• The use of tiered table 76 reduces the time required for search hardware 20 to search LBA entries 54. In the shown embodiment, tiered table 76 includes three levels. However, tiered table 76 may alternatively include any suitable number of levels. Examples of suitable numbers of levels for tiered table 76 range from one (i.e., a list of LBA entries 54) to ten, with particularly suitable numbers ranging from one to five, and with even more particularly suitable numbers ranging from two to four.
  • The number of middle sets 78 and top sets 79 in levels 1 and 2, respectively, may also vary. In one embodiment, the number of middle sets 78 in level 1 may be determined as a function of the number of LBA entries 54 that exist in level 0. For example, the number of middle sets 78 in level 1 may be the square root of the number of LBA entries 54 that exist in level 0. Similarly, the number of top sets 79 in level 2 may be determined as a function of the number of middle sets 78 that exist in level 1 (e.g., the square root of the number of middle sets 78 that exist in level 1).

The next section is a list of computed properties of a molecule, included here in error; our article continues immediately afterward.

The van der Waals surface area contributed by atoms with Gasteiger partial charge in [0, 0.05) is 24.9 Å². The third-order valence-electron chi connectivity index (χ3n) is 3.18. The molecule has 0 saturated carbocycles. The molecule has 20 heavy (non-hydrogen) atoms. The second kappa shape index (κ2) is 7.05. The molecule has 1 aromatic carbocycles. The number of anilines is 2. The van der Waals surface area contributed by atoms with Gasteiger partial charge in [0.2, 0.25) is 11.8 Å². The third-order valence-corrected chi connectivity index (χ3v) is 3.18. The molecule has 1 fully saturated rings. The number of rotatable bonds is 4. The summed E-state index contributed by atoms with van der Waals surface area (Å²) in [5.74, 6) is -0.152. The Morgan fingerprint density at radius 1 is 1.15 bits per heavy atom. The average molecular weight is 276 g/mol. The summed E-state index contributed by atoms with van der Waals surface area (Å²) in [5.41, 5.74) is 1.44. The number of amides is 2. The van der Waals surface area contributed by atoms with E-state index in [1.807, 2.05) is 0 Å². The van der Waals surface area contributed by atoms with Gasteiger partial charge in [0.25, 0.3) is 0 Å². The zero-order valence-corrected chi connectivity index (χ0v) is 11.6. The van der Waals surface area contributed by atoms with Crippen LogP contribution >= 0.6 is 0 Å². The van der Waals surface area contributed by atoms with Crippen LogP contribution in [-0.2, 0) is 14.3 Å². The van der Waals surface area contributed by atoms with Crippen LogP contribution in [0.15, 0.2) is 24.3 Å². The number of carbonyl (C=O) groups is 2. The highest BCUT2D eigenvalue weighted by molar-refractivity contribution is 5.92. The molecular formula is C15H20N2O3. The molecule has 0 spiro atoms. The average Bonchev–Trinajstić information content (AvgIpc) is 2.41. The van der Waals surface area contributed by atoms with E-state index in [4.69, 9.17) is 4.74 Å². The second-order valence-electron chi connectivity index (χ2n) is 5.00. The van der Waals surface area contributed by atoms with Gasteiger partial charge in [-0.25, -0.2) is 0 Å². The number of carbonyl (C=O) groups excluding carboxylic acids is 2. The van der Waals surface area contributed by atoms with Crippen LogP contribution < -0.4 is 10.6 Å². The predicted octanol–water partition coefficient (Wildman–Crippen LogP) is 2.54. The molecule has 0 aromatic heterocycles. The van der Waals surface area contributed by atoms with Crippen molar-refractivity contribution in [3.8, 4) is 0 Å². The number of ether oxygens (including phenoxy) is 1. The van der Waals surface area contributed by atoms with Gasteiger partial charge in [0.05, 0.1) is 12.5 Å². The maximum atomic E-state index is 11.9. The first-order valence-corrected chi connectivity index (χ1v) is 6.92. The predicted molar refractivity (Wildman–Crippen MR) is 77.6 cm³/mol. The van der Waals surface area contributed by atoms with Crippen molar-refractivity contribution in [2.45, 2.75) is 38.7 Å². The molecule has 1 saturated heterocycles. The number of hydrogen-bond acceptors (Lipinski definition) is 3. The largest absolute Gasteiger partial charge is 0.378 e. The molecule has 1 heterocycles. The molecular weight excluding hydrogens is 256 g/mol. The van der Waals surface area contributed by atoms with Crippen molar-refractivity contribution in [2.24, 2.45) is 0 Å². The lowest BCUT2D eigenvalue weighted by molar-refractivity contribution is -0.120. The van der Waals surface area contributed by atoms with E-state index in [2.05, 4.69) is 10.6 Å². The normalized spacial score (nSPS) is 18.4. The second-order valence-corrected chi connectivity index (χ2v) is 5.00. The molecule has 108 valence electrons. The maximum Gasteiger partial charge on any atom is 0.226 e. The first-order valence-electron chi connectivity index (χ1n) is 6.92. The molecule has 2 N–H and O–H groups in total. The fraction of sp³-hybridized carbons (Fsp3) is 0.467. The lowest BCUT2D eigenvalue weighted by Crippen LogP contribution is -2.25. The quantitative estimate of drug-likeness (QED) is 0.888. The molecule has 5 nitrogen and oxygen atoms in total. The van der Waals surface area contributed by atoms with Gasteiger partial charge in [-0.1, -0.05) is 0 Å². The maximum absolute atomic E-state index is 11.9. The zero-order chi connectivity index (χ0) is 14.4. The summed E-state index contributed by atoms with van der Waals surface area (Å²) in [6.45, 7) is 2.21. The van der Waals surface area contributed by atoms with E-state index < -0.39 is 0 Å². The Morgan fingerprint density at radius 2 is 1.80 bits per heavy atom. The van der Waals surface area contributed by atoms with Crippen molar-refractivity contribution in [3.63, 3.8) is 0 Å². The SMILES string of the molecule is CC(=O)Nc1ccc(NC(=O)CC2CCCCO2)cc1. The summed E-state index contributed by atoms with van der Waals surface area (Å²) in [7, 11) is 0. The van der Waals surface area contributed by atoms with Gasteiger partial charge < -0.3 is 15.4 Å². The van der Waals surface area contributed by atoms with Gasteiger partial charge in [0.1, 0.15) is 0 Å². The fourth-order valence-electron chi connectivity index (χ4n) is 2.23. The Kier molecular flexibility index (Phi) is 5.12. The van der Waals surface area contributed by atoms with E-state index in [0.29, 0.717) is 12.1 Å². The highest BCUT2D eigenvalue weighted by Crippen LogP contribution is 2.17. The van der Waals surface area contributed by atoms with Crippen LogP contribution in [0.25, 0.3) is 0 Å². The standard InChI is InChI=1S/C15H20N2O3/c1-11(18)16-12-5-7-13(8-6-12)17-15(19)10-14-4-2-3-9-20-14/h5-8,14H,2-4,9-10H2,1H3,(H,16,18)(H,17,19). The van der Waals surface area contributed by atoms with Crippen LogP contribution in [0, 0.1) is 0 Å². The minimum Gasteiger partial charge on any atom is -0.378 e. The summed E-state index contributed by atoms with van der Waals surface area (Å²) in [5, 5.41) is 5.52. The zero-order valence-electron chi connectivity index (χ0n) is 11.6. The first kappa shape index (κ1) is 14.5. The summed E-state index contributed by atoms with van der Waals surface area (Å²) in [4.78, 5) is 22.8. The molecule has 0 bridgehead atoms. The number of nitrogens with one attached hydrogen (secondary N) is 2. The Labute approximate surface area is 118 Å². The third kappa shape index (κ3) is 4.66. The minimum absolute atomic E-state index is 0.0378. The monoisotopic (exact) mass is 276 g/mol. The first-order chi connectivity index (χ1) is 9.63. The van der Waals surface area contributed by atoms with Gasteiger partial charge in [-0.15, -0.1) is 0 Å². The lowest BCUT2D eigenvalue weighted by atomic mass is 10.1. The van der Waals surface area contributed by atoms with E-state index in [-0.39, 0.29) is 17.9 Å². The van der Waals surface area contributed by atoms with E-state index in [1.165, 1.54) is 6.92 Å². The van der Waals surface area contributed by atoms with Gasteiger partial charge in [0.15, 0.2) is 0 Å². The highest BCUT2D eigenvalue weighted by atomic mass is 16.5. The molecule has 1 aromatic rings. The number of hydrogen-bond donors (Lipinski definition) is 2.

• Furthermore, the LBA spans encompassed by each middle set 78 and each top set 79 may adjust in response to the additions and removals of LBA entries 54 in level 0. In one embodiment, this change LBA span coverage desirably maintains a substantially equal number of LBA entries 54 in level 0 under each middle set 78 in level 1, and also desirably maintains a substantially equal number of middle sets 78 in level 1 under each top set 79 in level 2. This arrangement allows tiered table 76 to vary based on the numbers of LBA entries 54 in level 0, which can substantially reduce the time required for search hardware 20 to search tiered table 76.
  • Descriptor Entries
  • FIG. 6 is a block diagram of data blocks 32 grouped in separate categories based on the block states designated in descriptor entries 56 (shown in FIG. 2). As discussed above, each descriptor entry 56 desirably includes pointers to create separate lists of data blocks 32, thereby grouping data blocks 32 into different categories depending on the data files they retain. In the embodiment shown in FIG. 6, descriptor entries 56 group data blocks 32 into condemned group 82, free group 84, write cache group 86, pinned cache group 88, table group 90, anchor group 92, and defective group 94.